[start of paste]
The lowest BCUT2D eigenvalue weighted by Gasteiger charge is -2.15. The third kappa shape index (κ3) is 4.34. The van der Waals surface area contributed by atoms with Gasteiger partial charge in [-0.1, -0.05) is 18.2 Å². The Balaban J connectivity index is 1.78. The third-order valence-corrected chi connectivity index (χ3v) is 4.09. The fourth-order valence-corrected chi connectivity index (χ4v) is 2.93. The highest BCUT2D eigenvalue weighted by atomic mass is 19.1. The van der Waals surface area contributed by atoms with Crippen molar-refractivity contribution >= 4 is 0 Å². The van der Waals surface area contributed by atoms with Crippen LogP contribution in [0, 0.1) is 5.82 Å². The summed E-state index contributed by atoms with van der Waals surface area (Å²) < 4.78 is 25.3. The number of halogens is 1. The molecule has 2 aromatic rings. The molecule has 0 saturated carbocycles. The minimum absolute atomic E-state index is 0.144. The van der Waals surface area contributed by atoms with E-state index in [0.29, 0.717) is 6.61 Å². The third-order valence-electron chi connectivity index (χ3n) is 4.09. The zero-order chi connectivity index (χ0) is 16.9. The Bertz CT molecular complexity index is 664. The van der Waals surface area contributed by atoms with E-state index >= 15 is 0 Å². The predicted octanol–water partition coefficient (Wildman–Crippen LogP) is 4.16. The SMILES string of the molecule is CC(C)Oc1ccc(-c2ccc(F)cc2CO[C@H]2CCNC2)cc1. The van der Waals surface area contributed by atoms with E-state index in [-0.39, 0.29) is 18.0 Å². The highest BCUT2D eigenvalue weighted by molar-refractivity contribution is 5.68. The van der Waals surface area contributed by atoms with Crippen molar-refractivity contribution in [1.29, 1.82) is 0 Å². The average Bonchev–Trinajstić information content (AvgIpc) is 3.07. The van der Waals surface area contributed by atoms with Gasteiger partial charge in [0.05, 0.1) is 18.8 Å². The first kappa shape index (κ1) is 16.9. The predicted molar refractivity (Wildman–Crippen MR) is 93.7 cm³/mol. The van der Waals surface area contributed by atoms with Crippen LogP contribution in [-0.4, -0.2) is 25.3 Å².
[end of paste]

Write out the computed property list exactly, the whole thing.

The lowest BCUT2D eigenvalue weighted by Gasteiger charge is -2.15. The third kappa shape index (κ3) is 4.34. The van der Waals surface area contributed by atoms with Gasteiger partial charge in [-0.1, -0.05) is 18.2 Å². The Balaban J connectivity index is 1.78. The third-order valence-corrected chi connectivity index (χ3v) is 4.09. The fourth-order valence-corrected chi connectivity index (χ4v) is 2.93. The highest BCUT2D eigenvalue weighted by atomic mass is 19.1. The van der Waals surface area contributed by atoms with Crippen molar-refractivity contribution >= 4 is 0 Å². The van der Waals surface area contributed by atoms with Crippen LogP contribution in [0, 0.1) is 5.82 Å². The summed E-state index contributed by atoms with van der Waals surface area (Å²) < 4.78 is 25.3. The number of halogens is 1. The molecule has 2 aromatic rings. The molecule has 0 saturated carbocycles. The minimum absolute atomic E-state index is 0.144. The van der Waals surface area contributed by atoms with E-state index in [0.29, 0.717) is 6.61 Å². The third-order valence-electron chi connectivity index (χ3n) is 4.09. The zero-order chi connectivity index (χ0) is 16.9. The Bertz CT molecular complexity index is 664. The van der Waals surface area contributed by atoms with E-state index >= 15 is 0 Å². The predicted octanol–water partition coefficient (Wildman–Crippen LogP) is 4.16. The SMILES string of the molecule is CC(C)Oc1ccc(-c2ccc(F)cc2CO[C@H]2CCNC2)cc1. The van der Waals surface area contributed by atoms with E-state index in [-0.39, 0.29) is 18.0 Å². The highest BCUT2D eigenvalue weighted by molar-refractivity contribution is 5.68. The van der Waals surface area contributed by atoms with Crippen molar-refractivity contribution in [1.29, 1.82) is 0 Å². The average Bonchev–Trinajstić information content (AvgIpc) is 3.07. The van der Waals surface area contributed by atoms with Gasteiger partial charge in [0.05, 0.1) is 18.8 Å². The first kappa shape index (κ1) is 16.9. The predicted molar refractivity (Wildman–Crippen MR) is 93.7 cm³/mol. The van der Waals surface area contributed by atoms with Crippen LogP contribution in [-0.4, -0.2) is 25.3 Å².